That said, this looks like a project carried out with the best intentions in mind, and just shows some of the limitations of social engineering. If it were a business, it would be iterative, and would incorporate "lessons learned".
posted by KokuRyu at 3:24 PM on January 25, 2013 [1 favorite]


just wrote every resident a $43,000 check

Wouldn't the Feds come in and take 35%, and the state take another huge chunk? I mean, it's not right to let poor people control their own money. How do you think they got poor in the first place?
posted by spacewrench at 3:28 PM on January 25, 2013


To be accurate, it's four demerits for $5, although maybe there's a way to earn multiple demerits at once.

Several years ago I poked my nose into teaching at a public elementary in a poor city neighborhood. I have the tiniest of inside perspectives. All I can say is that I think it's silly to focus on boogeyman targets like "accountability" and "discipline" and "good parenting." Reformers who didn't grow up urban poor or lived with the poor probably don't understand much about the lives of poor families.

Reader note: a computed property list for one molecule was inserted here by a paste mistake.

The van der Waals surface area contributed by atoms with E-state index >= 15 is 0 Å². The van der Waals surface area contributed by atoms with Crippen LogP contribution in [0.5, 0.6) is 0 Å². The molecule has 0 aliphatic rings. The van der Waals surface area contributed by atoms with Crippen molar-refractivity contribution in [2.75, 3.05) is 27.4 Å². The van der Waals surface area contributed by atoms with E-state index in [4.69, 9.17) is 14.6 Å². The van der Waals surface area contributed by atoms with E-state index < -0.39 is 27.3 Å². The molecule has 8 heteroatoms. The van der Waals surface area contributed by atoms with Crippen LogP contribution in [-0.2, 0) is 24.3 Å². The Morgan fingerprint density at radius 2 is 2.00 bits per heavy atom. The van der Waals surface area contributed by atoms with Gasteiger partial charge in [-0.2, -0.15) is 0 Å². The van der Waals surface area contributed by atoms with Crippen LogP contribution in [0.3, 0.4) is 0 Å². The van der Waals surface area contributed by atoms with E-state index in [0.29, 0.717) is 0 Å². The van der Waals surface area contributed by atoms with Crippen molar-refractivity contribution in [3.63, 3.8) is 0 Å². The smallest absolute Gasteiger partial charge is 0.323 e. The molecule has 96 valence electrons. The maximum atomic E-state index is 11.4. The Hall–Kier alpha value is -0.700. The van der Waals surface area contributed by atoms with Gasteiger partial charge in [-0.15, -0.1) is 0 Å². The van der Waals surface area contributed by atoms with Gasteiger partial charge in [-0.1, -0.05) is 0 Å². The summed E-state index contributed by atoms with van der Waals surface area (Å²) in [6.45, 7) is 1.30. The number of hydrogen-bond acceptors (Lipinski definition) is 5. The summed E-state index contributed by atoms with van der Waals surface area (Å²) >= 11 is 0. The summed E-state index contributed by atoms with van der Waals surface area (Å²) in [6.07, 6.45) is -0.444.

For example, I quickly realized that my own battle wasn't so much with classroom discipline as it was with weather and nutrition and health. Simple example: our school was air-conditioned to a frosty 70° for the teachers' comfort and the kindergarteners came in dressed for 95° Baltimore summertime. They got cold, their attention wandered, and they tended to fall asleep. We weren't allowed to let students sleep, so we'd drag them upright and walk them up and down in the hallway until a semblance of wakefulness resulted.

We had children whose parents couldn't afford asthma medicine. We had students with undiagnosed eczema and bloody fingertips.

Another weather-related phenomenon: many families in the neighborhood didn't air-condition their homes, for various reasons. This led to families staying outside until late and children unable to sleep until their homes cooled down. Then they had to wake up and get ready to start school at 8:00 sharp, at which point the lack of restful sleep was immediately apparent.

I really think that we're at the point where we can start sending in the anthropologists to inform the reformers. Like Laurie Anderson said, "Only an expert can deal with the problem." Wealthy reformers try to manage problems they don't understand by throwing money at symptoms while ignoring the deeper difficulties. Maybe it takes a man with Official Expertise to listen to what the poor have to say and then say it again, but more officially. But maybe real problems are too mundane and too tough to address.